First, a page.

• An article by LCDR Michael Gouge, USNR, in the Proceedings of December 1988 shows the results of a comprehensive analysis of Allied merchant shipping losses in a war with the Soviets. The author assumes that ASW improvements since World War II have been more than offset by “the infinite endurance of the nuclear submarine and reduction of surface time by Soviet diesel submarines.” His analysis then, of convoy shipping losses to Soviet attack submarines in the opening days of a big NATO-Soviet sea war, shows the losses to be unacceptable and that without enough U.S. cargoes of resupply materials being fed to the NATO land forces, the Allies ground forces “are not strong enough to win a quick war.” Also, that Allied ASW forces cannot win a war of attrition against the large Soviet submarine force deployed against resupply shipping in a protracted campaign. Gouge, in the Naval Control of Shipping program since 1984 has assumed that about 35 Soviet SSNs or SSs will be assigned to North Atlantic convoys with 20J on station against any single convoy. The exchange rate he uses is 7:1, (a very modest assumption, and he still gets unfavorable results). Gouge’s analysis merely notes that additional ships are likely to be lost to Soviet land-based aircraft using standoff missiles as well as “covert mining of choke points near the approaches to European ports.” How many is not evaluated.
  • In the same issue, James George recommends that the u.s. plays, for a few more years, a “kick the can” game (putting off serious discussions) for reducing SLCMs in the imminent arms control negotiations. This “will allow the United States to study the real importance of the SLCH (particularly for submarines) in the post INF and START world.” See Dr. Lacey’s SLCM article in this issue.


A Submarine Technology Symposium will be conducted at The Johns Hopkins University/Applied Physics Laboratory, Laurel, Maryland, on 23, 24, and 25 May 1989. The purpose of the Symposium is to provide a classified (SECBET-NOFOBN) forum wherein those technologies that may be important to the capabilities of submarines and related systems can be advanced and examined by experts in government, industry and academia. The objective is to broaden the technical base available to the Navy and to assist the operational availability of that important technology. The theme of this Symposium will be, “The Technologies to Support the New and Expanded Submarine Boles and Missions.”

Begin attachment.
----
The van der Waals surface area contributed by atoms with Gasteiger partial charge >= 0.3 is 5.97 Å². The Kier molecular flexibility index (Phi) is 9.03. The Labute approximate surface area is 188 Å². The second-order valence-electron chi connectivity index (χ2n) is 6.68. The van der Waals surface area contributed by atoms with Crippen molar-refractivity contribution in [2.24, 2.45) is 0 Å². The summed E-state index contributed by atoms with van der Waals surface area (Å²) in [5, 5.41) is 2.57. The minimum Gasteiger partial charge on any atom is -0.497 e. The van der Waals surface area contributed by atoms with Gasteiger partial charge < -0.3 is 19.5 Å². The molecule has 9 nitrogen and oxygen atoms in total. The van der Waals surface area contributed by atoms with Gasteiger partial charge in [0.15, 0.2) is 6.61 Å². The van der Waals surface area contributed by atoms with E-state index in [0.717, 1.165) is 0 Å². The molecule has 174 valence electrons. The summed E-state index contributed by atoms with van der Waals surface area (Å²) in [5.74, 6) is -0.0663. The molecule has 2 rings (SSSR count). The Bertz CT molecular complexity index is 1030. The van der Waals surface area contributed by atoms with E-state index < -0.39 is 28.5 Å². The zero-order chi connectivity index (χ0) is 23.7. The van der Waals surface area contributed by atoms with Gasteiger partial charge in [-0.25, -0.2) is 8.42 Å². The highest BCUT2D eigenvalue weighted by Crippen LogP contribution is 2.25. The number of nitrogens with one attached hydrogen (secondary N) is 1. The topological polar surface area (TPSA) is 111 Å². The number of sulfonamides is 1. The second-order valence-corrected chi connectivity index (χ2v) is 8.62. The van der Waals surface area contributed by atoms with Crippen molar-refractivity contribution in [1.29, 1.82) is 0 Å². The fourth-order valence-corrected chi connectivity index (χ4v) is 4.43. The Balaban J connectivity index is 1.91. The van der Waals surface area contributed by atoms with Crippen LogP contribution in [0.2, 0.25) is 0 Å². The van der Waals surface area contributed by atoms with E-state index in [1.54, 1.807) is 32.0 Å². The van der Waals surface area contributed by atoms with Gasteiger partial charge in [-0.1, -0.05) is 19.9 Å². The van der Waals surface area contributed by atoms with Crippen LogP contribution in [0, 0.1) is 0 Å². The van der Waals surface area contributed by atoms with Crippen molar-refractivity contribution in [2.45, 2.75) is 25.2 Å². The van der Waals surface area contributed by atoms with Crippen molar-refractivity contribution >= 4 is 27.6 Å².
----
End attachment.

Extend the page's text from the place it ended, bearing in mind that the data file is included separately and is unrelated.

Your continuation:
Dr. Walt Grabowski of APL will serve as Program Chairman and Mr. Bill Chambers, also of APL, will take charge of all administrative and logistics arrangements for the Symposium.

A call for technical papers has been promulgated. Session chairman will select the most promising papers for presentation.

Attendance will be limited to 500, the seating capability of the Kossiakoff Center. League members holding a current SECRET clearance and a certified need-to-know who are interested in participating in the Symposium may obtain additional information by writing to:

The Johns Hopkins University
Applied Physics Laboratory
Johns Hopkins Road
Laurel, MD 20707
ATTN: Mrs. J. M. McLoughlin

or by calling (301) 953-6151

View full article for table data


As college tuition costs continue to rise, parents and college students look for new ways to foot the bill. Submarine service families have a possible resource — The Dolphin Scholarship Foundation.

The Foundation is currently providing financial assistance to 90 students. Twenty-five are freshmen. Since 1961, 367 scholarships have been granted.

During the 1989 college year, the Dolphin Scholarship Foundation will award $1,750 to each of approximately 25 college-bound freshmen seeking bachelor degrees.

The Foundation will renew the scholarship annually to students in good academic standing through their senior year. Those eligible to apply for the scholarship awards include children of members, or former members of the u.s. Navy, who have served a minimum of either five years in the Submarine Force (subsequent to qualification), or six years in Submarine Force support activities. Children of submarine sailors who died while on active duty in the Submarine Force are automatically eligible to apply for a Dolphin Scholarship.

Information about these Scholarships is available by contacting any Submarine Officers Wives Club representative or by writing to: DOLPHIN SCHOLARSHIP FOUNDATION, 405 Dillingham Blvd., Norfolk Naval Base, Norfolk, VA 23511; or COMMANDER NAVAL MILITARY PERSONNEL COMMAND ( Nl-1PC641D), Navy Department, Washington, DC 20370. The deadline for acceptance of applications is April 15, 1989.